My weekly movie reviews. You can also read these on letterboxd.

This week focuses on three John Grisham adaptations.


The Firm (1993)

Rating: 4 out of 5 Stars

This Grisham adaptation has one of the best casts ever assembled from Cruise to Hackman to Holbrook to Wilford Brimley to Gary Busey to Ed Harris to David Strathairn to the unforgettable Holly Hunter. But as movies in general and even other adaptations of the author’s work have shown, a great cast doesn’t always make a good picture. So who is responsible for the success of this one, arguably the best Grisham film to date?

It must be Sydney Pollack. Who else could command this cast? Who else could rein in this overlong sprawling legal thriller? Pollack could make a serious Hollywood picture like no other, a skill he demonstrated with Out of Africa, Jeremiah Johnson, The Electric Horseman, Three Days of the Condor, and even late efforts such as Random Hearts. His Tootsie even feels like a superior, adult movie compared to the silly crap the studios have generated for decades. And therefore, it’s no surprise that he takes this film across the finish line.

With the help of a committed Tom Cruise, in one of his best early roles, Pollack crafts a tight suspense story that never strays into absurdity like some of the other Grisham movies. It may not be realistic from a legal perspective, but he keeps it real by focusing on the characters and their relationships. That’s why Gene Hackman, terrific as always, doesn’t come off as a typical bad guy and his fate is perhaps the most emotional moment of the movie.

I recently read a comment by Paul Schrader, labeling Pollack’s style as “poetic realism”. It stuck with me and I want to keep watching the filmmaker’s body of work to fully understand what that might mean and how it could even relate to my own movies.

Watched on HBO Max.


Runaway Jury (2003)

Rating: 3 out of 5 Stars

Disregarding the preachiness of this legal thriller, it’s an entertaining if implausible thriller.

It boasts a great cast from sir Gene Hackman to Hoffman to a reliable John Cusack and Rachel Weisz protagonist duo to supporting parts by tons of recognizable faces including Nick Searcy, who I recently worked with on Terror on the Prairie. That ensemble carries the ridiculous but enthralling plot and I found myself thoroughly engaged until the narrative dives deep into its political messaging in the last third. When the film was all about who was tricking who, it had me but as soon as it tried too hard to convince its audience that guns and gun manufacturers are evil, it lost me.

In the end, they should have stuck with the story in John Grisham’s novel because the change makes this otherwise entertaining movie look like the work of an anti-gun lobby.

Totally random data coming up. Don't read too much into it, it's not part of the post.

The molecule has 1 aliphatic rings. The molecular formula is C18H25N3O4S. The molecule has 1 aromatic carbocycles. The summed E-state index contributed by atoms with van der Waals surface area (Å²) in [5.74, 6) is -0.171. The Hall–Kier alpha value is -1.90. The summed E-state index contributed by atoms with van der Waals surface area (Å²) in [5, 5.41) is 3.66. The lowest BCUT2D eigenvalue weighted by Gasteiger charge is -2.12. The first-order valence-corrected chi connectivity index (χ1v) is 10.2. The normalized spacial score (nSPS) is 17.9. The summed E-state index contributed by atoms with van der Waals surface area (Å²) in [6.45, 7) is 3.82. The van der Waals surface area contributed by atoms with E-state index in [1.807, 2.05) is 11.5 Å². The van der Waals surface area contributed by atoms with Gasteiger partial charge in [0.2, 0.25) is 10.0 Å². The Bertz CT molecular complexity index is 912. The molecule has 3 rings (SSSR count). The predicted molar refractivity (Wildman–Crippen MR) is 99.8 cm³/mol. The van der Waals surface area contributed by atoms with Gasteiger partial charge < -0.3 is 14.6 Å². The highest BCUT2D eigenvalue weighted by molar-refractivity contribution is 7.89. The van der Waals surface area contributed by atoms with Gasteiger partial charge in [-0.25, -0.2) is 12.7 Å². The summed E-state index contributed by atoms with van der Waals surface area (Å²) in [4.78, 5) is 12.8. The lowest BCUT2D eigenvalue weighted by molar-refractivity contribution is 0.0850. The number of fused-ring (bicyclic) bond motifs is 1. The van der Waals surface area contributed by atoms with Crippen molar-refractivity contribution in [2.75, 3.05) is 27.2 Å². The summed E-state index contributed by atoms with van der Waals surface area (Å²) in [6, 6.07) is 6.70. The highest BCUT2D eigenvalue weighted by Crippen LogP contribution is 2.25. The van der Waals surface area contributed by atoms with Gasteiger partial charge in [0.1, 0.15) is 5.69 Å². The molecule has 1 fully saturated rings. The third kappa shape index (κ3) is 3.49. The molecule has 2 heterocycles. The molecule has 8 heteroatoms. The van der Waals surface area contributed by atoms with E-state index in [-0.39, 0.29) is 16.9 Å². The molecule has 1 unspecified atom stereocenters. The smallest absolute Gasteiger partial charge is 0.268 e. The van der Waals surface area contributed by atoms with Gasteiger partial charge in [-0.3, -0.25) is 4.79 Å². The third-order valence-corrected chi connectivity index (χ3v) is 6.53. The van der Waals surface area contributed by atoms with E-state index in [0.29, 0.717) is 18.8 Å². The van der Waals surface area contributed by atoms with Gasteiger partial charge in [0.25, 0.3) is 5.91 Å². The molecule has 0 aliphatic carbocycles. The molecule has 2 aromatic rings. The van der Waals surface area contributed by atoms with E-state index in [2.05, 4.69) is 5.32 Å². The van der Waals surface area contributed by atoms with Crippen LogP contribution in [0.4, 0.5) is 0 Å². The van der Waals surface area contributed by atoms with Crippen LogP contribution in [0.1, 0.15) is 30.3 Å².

Watched on Starz


A Time to Kill (1996)

Rating: 1 out of 5 Stars

Oh, it certainly was a different time for filmmaking, when legal thrillers lasted two and a half hours and the best ensemble casts were assembled for serious, socially-minded book adaptations. However, only few of them were any good and A Time to Kill isn’t one of them.

I finally caught up with this John Grisham movie, the third and last in my viewing trilogy. As mentioned, like Runaway Jury and The Firm it includes an impressive group of actors. But somehow they can’t save this embarrassment of a film. On a storytelling level, it’s an embellished disaster. Joel Schumacher, not a subtle filmmaker, handles the narrative like a tabloid column. Everything is sensationalized and hardly believable, from many of the plot developments to the characterizations.

But the real issue with A Time to Kill, and the reason all involved should feel ashamed of themselves, is the cartoonish picture of the South. Everyone sweats in every scene because clearly air conditioning hasn’t reached Canton, Mississippi in the 1980s/90s? Every accent from the non-Southern actors is wrong and some don’t even try (probably a wise move in retrospective). But it’s not just how they sound… none of these people feel like any of the people I’ve met in Mississippi, visiting throughout my childhood and making over five films there. It’s a complete misrepresentation of a people and culture, black and white.

Yes, there are racial issues in the South. Is this the way to go about making a movie about them? No. The film only heightens the stereotyped, inaccurate view non-Southerners have towards a place they don’t understand (and most haven’t even visited) and it only hardens the resentment of Southerners about the way they’ve been portrayed by Hollywood. I know this movie was made over twenty years ago but the problem persists. And I may have to make a documentary about it…

Watched on Tubi.